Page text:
The Seattle Affordable Art Fair opens on November 8th. For four days, Seattlites and out-of-towners can participate in this inspiring, fun and artistic event. A unique space – the Seattle Center –will become the home of 50 galleries exhibiting original paintings, prints, sculptures and photographs at prices starting from $100 a piece. The Affordable Art Fair is an international Fair that takes place annually from Los Angeles to London to Hong Kong and Brussels. Jennifer Jacobs, the director of the Affordable Art Fair Seattle, reveals more about this unique Fair as an insider, provides insight for young artists and describes one of her busy days!

FF: What is the Affordable Arts Fair and how did you come up with this concept?
JJ: I’ve lived in the NW for almost 20 years, and have found it puzzling that it has been so long since Seattle has had a great art fair!

The story of the Affordable Art Fair is best seen on our website here. I have been a part of building the Seattle launch of the Affordable Art Fair, which started well over a year ago in research and planning; for us, Seattle seemed a natural destination – the region has long been known as a place of creativity and innovation, with a fantastic artistic community.

FF: What type of art is exhibited in this Fair?
JJ: You’ll find a little something for everyone. It’s our job to make sure a variety of aesthetic traditions, viewpoints and geographies are represented, all of the highest quality. Works are priced from $100-$10,000 – with 50% of works at $5,000 and below.

FF: How many artists take place?
JJ: We have approximately 50 galleries featuring hundreds of artists – each applicant is required to show at least three artists in their booth.
Patricia Cameron Milan Heger Million Dollar Man

FF: Is there a particular gallery or artist you would like to single out for this year Fair? A must-visit?

JJ: In addition to the fantastic galleries on show, I would make sure not to miss our artistic programs and demonstrations. As a print lover, I’m particularly excited about the 4 day demonstration with Sidereal Press, featuring some of Seattle’s best-known artists. (Full description and schedule here). I would also recommend checking out our schedule of tours led by art experts – a great way to see the fair and learn more about collecting art.

FF: On a personal level, are you an artist?

JJ: I’m not an artist, but am lucky to have many in my life. I have been fortunate enough to have been working in the arts for almost 2 decades!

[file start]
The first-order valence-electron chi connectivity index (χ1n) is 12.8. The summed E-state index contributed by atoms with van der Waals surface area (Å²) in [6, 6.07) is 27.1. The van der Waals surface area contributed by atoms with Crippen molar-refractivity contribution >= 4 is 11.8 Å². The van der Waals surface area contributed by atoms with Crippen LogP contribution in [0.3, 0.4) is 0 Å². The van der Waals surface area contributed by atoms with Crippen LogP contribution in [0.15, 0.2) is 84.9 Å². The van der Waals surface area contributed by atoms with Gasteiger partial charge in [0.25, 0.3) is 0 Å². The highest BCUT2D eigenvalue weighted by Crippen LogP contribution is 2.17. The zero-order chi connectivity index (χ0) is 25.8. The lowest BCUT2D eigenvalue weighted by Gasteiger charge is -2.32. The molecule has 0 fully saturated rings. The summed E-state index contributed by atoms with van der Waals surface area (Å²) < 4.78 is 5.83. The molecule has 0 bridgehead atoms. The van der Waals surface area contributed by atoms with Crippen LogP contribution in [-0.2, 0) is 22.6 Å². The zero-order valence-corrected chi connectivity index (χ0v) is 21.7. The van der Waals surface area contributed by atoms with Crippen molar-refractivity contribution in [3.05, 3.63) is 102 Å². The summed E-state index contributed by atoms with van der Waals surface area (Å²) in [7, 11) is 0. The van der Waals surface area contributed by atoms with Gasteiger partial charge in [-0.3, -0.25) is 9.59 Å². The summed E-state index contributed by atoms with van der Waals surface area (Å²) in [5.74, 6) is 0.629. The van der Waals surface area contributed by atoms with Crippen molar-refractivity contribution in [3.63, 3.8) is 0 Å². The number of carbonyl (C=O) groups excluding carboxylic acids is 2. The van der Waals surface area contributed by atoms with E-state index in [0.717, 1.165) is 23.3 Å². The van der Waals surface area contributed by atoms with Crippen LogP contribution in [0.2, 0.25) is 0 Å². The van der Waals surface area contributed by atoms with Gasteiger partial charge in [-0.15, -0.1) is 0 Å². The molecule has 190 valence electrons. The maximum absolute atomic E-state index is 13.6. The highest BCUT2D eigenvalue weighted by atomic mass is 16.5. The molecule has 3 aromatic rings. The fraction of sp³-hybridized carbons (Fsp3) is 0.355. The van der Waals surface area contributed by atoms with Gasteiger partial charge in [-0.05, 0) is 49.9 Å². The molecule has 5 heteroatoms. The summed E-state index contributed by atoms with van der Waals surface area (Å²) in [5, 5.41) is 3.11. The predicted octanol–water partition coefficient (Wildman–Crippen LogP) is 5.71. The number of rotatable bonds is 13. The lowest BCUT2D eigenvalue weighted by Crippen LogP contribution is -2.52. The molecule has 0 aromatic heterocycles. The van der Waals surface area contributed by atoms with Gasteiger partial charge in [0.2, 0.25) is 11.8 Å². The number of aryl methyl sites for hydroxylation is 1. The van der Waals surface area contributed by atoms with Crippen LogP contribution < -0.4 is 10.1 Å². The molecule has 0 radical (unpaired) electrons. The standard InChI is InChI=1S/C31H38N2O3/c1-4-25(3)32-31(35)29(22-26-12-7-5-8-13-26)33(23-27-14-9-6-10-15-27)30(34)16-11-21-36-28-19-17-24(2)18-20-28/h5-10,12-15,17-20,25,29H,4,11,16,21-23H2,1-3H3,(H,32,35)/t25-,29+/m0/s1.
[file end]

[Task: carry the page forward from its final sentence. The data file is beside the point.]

FF: Tell us about a typical day in the life of the AAF Seattle Director

JJ: It starts early, catching up on email and skyping with colleagues in Europe and the East Coast. I spend the rest of my day on the phone, talking to galleries about the Fair, and flushing out different aspects of local programming and outreach. When I’m lucky, these visits are done in person, giving me a great excuse to get out and see the different exhibitions on view…sometimes it stretches into evening openings and events. It’s a great life!
FF:  If you could decorate your work area any way you liked, what theme would it have and why?

JJ: Looking around right now, my work area has a number of framed prints and photographs, all with black frames and white matts. It’s a great contrast against my white desk. I’m a minimalist at heart, and love to surround myself with colorful art as the focus for neutral furnishings.
FF: What advice and tips would you give to young artists?

JJ: Most of the artists I know thrive by experimenting; researching different concepts, techniques and influences. But most importantly, get out and see as much art as possible, visit galleries and museums, attend lectures, and talk to other artists.
FF: How many visitors do you expect at this year's Fair? Tell us why Seattle-based residents and out-of-towners should visit this year's Fair.

JJ: We anticipate about 9,000 people at this first year’s Fair. I hope both Seattlites and out-of-towners come and see what we’re all about. Art Fairs are a fantastic way to see what is relevant and current in the art world, a chance to see work by local, national and international artists. Perhaps you’ll find something you fall in love with and take home. Most of all, I hope you’ll come and have fun!
Ochi Gallery Erin Rachel Hudak Campfire